Edna marries Texan Sam Gladney, operator of a wheat mill. Edna discovers by chance how the law treats children who are without parents and decides to do something about it. She opens a home... See full summary »
In this family saga, Mrs. Parkington recounts the story of her life, beginning as a hotel maid in frontier Nevada where she is swept off her feet by mine owner and financier Augustus ... See full summary »
Mary Rafferty comes from a poor family of steel mill workers in 19th Century Pittsburgh. Her family objects when she goes to work as a maid for the wealthy Scott family which controls the ... See full summary »
English dancehall actress Julia Packett hasn't seen her daughter since Susan was a few months old, having given her up to be raised by her respectable and wealthy father William (whom Julia... See full summary »
Sara and Kurt Muller and their three children are returning to her mother's home in Washington DC after 18 years in Europe. A Romanian Count living there discovers Kurt's attache case full ... See full summary »
The story of Franklin Roosevelt's bout with polio at age 40 in 1921 and how his family (and especially wife Eleanor) cope with his illness. From being stricken while vacationing at ... See full summary »
Biopic of the famed scientist and the work she did with her husband Pierre in the discovery of radium. Marie was a student at the Sorbonne studying for her Master's degree in physics when they first met. She received permission to use space in Professor Pierre Curie's laboratory. They soon fall in love and are married, working together on trying to isolate a radioactive substance Marie has identified as radium. Years of painstaking research and experimentation led to success and Marie and Pierre Curie shared the Nobel Prize in Physics. Sadly, Pierre was killed crossing the street in the rain when he was run over by a horse and wagon. Marie continued to work and make major contributions to science. Written by
In her final years at MGM, Joan Crawford was handed weak scripts in the hopes that she'd break her contract. Two films she hungered to appear in were Random Harvest (1942) and Madame Curie (1943). Both films went to bright new star Greer Garson instead, and Crawford left the studio soon after. See more »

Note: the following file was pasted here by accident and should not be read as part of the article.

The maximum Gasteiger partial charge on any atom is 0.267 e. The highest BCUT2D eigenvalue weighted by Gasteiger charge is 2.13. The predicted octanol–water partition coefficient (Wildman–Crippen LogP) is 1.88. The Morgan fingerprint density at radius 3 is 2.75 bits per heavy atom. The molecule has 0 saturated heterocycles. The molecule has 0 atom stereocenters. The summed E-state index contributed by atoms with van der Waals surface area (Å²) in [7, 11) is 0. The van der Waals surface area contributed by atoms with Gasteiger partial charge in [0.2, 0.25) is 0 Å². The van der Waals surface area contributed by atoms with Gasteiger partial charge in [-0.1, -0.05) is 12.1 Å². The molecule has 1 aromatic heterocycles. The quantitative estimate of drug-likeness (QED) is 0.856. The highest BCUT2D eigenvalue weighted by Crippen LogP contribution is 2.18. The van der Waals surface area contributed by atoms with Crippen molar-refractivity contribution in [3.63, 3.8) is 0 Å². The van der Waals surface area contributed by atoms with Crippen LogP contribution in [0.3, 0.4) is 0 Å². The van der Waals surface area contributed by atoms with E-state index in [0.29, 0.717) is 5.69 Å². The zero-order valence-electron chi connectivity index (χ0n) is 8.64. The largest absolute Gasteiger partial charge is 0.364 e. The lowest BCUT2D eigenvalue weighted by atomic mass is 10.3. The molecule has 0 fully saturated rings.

When Marie determines chemical composition of pitchblende, 7 minerals add to 99%, one mineral (magnesium oxide) is .99% and the "extraneous matter" of .001% all adds up to 99.991%. Presumably the mag-Ox should be .999%, otherwise, the actual extraneous matter would be 10 times greater (.01%) than Marie's stated measurement. See more »
Hollywood did a lot of biography pictures in the 1940s. Most of them were awfully good, though a little bit too idealized. Almost all were pretty entertaining. Among them, there are some standouts, such as Dr. Ehrlich's Magic Bullet and Madame Curie. This film was reasonably faithful to her real story, though most notably Greer Garson was a tall lady and Ms. Curie was, according to everything I have read, a tiny little woman. And, thankfully, the MGM people didn't change how her husband died (such as having him survive in order to give the movie an upbeat ending). So what we have is a good primer for kids and teens about the accomplishments of this great lady.
Garson and Pigeon did a nice job--give it a try.
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